My goal for comp day 2 was simply survival skiing: on pain killers and after much icing I hiked up to the start for my run. I pretty much decided already that this was going to be my only run for today, so I wanted to make it solid. On inspection even the smallest drop seemed kinda big to me, I was hurting and not really having much fun but I had to get this run done to get a score and those Freeride World Tour points. I choose to ski the venue on the skiers left today, with an obligatory cliff band to drop in the middle. I was so nervous at the top of my run, but my nerves settled as soon as I was given the all clear to start. Now I could just concentrate on my line, which I (almost) skied as I had planned. Nice!

Smoothy managed to come out on top by a mere 0.2 points after an awesome and very balsy line. Geoff Small had the crowd cheering with a 360 over his last cliff, the guy can spin! All in all it was an amazing show and an awesome after party.

Click here for the video of comp day 2 on snowtv.

Women's podium ski

Women's podium ski

Smoothy and I got the cash!

Smoothy and I got some cash!

More Pics from the Lyngen Alps

May 6, 2009

Here are some more stunning photos from my recent trip to the Lyngen Alps.

69 Degrees North with Warren Miller

May 1, 2009

I flew to Tromso in the north of Norway on the 24th April to meet up with the Warren Miller film crew. We are producing a segment for the next Warren Miller film about freeski mountaineering in the Lyngen Alps. The Lyngen Alps are located 500 km north of the Arctic circle at 69 degrees north latitude, the furthest north I’ve ever been. We’re too late in the season to see the Northern Lights because at this time of year it doesn’t really get dark anymore. We’re just 2 weeks out of the midnight sun, when the sun revolves around the North Pole and never goes down. The beauty of this place is hard to describe, but it certainly is the combination of the ocean and the mountains that make it so fascinating.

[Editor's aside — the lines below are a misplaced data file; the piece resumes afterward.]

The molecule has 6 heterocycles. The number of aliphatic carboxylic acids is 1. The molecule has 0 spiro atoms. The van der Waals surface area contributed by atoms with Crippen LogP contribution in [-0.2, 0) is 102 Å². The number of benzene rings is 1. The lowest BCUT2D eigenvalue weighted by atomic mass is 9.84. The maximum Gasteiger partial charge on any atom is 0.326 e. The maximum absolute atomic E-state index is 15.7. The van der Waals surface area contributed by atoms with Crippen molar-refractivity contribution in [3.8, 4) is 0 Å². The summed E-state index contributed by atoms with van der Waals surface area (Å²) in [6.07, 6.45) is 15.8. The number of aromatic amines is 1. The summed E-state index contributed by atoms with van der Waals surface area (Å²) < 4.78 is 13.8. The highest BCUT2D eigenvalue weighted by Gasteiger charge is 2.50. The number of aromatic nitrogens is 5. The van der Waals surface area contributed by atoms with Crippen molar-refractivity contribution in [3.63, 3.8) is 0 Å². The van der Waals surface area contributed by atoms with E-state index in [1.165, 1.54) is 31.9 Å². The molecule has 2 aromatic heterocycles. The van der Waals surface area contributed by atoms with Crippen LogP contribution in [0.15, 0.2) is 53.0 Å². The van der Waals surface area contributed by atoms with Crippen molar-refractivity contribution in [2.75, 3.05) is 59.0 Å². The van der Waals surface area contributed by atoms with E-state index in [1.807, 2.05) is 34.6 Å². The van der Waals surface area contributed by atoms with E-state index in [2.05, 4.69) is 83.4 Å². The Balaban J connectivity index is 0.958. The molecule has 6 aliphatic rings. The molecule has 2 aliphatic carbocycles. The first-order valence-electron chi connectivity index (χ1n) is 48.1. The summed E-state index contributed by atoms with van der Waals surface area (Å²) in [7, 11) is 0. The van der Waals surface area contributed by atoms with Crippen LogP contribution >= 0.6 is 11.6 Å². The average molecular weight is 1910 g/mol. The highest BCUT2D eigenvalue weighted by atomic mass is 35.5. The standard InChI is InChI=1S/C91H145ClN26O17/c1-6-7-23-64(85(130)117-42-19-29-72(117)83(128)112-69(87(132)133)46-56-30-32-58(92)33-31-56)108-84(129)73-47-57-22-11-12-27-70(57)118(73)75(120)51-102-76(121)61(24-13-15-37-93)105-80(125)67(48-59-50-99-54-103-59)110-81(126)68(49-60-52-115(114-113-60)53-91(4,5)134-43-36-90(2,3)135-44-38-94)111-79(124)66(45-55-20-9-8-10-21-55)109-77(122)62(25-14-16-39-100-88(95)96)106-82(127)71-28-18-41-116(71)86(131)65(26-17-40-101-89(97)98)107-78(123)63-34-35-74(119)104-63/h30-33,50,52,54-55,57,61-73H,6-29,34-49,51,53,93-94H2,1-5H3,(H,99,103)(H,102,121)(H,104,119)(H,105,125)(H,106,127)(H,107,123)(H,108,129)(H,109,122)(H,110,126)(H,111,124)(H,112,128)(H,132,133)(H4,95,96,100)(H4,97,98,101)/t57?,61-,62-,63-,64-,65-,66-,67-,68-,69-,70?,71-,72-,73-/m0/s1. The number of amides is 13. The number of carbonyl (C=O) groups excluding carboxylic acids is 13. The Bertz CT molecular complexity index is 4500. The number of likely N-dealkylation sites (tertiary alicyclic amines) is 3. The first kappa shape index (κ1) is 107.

On the East side of the Lyngen Fjord is the Lyngen Lodge, a truly special place for ski tourers and tourists alike to discover the area. The brand new lodge with breathtaking views of the Lyngen Fjord is run by UIAGM mountain guide Graham Austick and Elisabeth Braathen. I felt instantly at home here. The level of service is outstanding, one of the best lodges I’ve ever stayed at. It is high class yet cozy. Some highlights include the great food and wine, the hot tub overlooking the Fjord and the library packed with mountaineering literature.

The view from the Lyngen Lodge

The view from the Lyngen Lodge

The Lyngen Lodge

The gorgeous Lyngen Lodge

Joining me on this trip are Kastle team mates Chris Davenport and Karine Falck-Pedersen; Tom Day, Josh Haskins and Colin Witherall behind the camera and photographer extraordinaire Peter Mathis. We are on a mission to document the beauty of this place and show what freeski mountaineering is all about.

One of the best things here is accessing the ski tours by our boat “The Spirit of Lyngen” and hiking directly from the shoreline. On Monday, which unexpectedly turned out to be blue a bird day, we took the boat to Uloya Island and hiked up to the summit of Blaatinden. The hike was 144o vertical meters and took us around 5 hours including filming.

The ski tours are accessed by boat or road

The ski tours are accessed by boat or road

Dream team Karine and Lori

Karine and me

Mountains, beach and surf: can this get any better?

Mountains, beach and surf: can this get any better?

The ski tours start directly at the shoreline

Our boat "Spirit of Lyngen" in the background

Chris Davenport enjoying the hike up

Chris Davenport enjoying the hike up

Skiing on Uloya Island from the summit of Blaatinden

Chris and Karine experiencing an incredible run at around 8pm

Freeride Project: Mission III Granatenkogel

April 23, 2009

What started out to be a super short notice decision turned out to be one of the best runs of my season. The 3304 meter high Granatenkogel in Obergurgl, Ötztal, was the goal of our third mission for our documentary movie “The FreeRide Project”. Our crew consisted of Mitch Tölderer, Bibi Pekarek, Martin Mcfly Winkler, Flo Edenberger, Xandi Kreuzeder (photografer), Carsten Darr (camera) and myself.